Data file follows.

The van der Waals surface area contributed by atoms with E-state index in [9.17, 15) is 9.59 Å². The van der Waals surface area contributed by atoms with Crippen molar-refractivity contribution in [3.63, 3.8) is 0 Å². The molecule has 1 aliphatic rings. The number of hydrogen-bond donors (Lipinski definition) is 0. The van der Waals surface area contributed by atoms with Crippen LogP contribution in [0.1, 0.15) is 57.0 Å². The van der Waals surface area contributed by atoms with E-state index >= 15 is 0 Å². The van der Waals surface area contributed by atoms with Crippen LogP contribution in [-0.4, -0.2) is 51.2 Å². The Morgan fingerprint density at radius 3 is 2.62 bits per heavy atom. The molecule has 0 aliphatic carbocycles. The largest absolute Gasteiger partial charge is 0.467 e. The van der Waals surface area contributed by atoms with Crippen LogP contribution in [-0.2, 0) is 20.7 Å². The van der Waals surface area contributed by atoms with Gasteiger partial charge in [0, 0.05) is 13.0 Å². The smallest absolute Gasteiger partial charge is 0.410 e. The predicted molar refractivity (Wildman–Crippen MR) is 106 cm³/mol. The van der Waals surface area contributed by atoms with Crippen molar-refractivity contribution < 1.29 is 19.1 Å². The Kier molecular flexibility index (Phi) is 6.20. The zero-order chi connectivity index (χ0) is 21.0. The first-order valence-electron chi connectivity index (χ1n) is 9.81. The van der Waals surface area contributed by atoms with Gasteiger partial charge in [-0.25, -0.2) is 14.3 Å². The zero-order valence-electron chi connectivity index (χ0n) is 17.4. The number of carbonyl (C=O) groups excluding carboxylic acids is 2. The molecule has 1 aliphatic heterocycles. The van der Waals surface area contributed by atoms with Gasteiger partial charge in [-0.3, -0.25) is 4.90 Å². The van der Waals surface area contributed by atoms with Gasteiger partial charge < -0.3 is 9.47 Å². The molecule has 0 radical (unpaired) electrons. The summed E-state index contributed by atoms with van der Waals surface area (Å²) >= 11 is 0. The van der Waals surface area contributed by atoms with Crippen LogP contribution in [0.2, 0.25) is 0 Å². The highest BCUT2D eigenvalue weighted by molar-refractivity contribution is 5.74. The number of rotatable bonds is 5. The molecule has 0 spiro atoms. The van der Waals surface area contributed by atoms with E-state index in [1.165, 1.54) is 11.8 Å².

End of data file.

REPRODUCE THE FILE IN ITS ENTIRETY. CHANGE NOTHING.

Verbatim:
The van der Waals surface area contributed by atoms with E-state index in [9.17, 15) is 9.59 Å². The van der Waals surface area contributed by atoms with Crippen molar-refractivity contribution in [3.63, 3.8) is 0 Å². The molecule has 1 aliphatic rings. The number of hydrogen-bond donors (Lipinski definition) is 0. The van der Waals surface area contributed by atoms with Crippen LogP contribution in [0.1, 0.15) is 57.0 Å². The van der Waals surface area contributed by atoms with E-state index >= 15 is 0 Å². The van der Waals surface area contributed by atoms with Crippen LogP contribution in [-0.4, -0.2) is 51.2 Å². The Morgan fingerprint density at radius 3 is 2.62 bits per heavy atom. The molecule has 0 aliphatic carbocycles. The largest absolute Gasteiger partial charge is 0.467 e. The van der Waals surface area contributed by atoms with Crippen LogP contribution in [-0.2, 0) is 20.7 Å². The van der Waals surface area contributed by atoms with Gasteiger partial charge in [0, 0.05) is 13.0 Å². The smallest absolute Gasteiger partial charge is 0.410 e. The predicted molar refractivity (Wildman–Crippen MR) is 106 cm³/mol. The van der Waals surface area contributed by atoms with Crippen molar-refractivity contribution < 1.29 is 19.1 Å². The Kier molecular flexibility index (Phi) is 6.20. The zero-order chi connectivity index (χ0) is 21.0. The first-order valence-electron chi connectivity index (χ1n) is 9.81. The van der Waals surface area contributed by atoms with Gasteiger partial charge in [-0.25, -0.2) is 14.3 Å². The zero-order valence-electron chi connectivity index (χ0n) is 17.4. The number of carbonyl (C=O) groups excluding carboxylic acids is 2. The molecule has 1 aliphatic heterocycles. The van der Waals surface area contributed by atoms with Gasteiger partial charge in [-0.3, -0.25) is 4.90 Å². The van der Waals surface area contributed by atoms with Gasteiger partial charge < -0.3 is 9.47 Å². The molecule has 0 radical (unpaired) electrons. The summed E-state index contributed by atoms with van der Waals surface area (Å²) >= 11 is 0. The van der Waals surface area contributed by atoms with Crippen LogP contribution in [0.2, 0.25) is 0 Å². The highest BCUT2D eigenvalue weighted by molar-refractivity contribution is 5.74. The number of rotatable bonds is 5. The molecule has 0 spiro atoms. The van der Waals surface area contributed by atoms with E-state index in [1.165, 1.54) is 11.8 Å².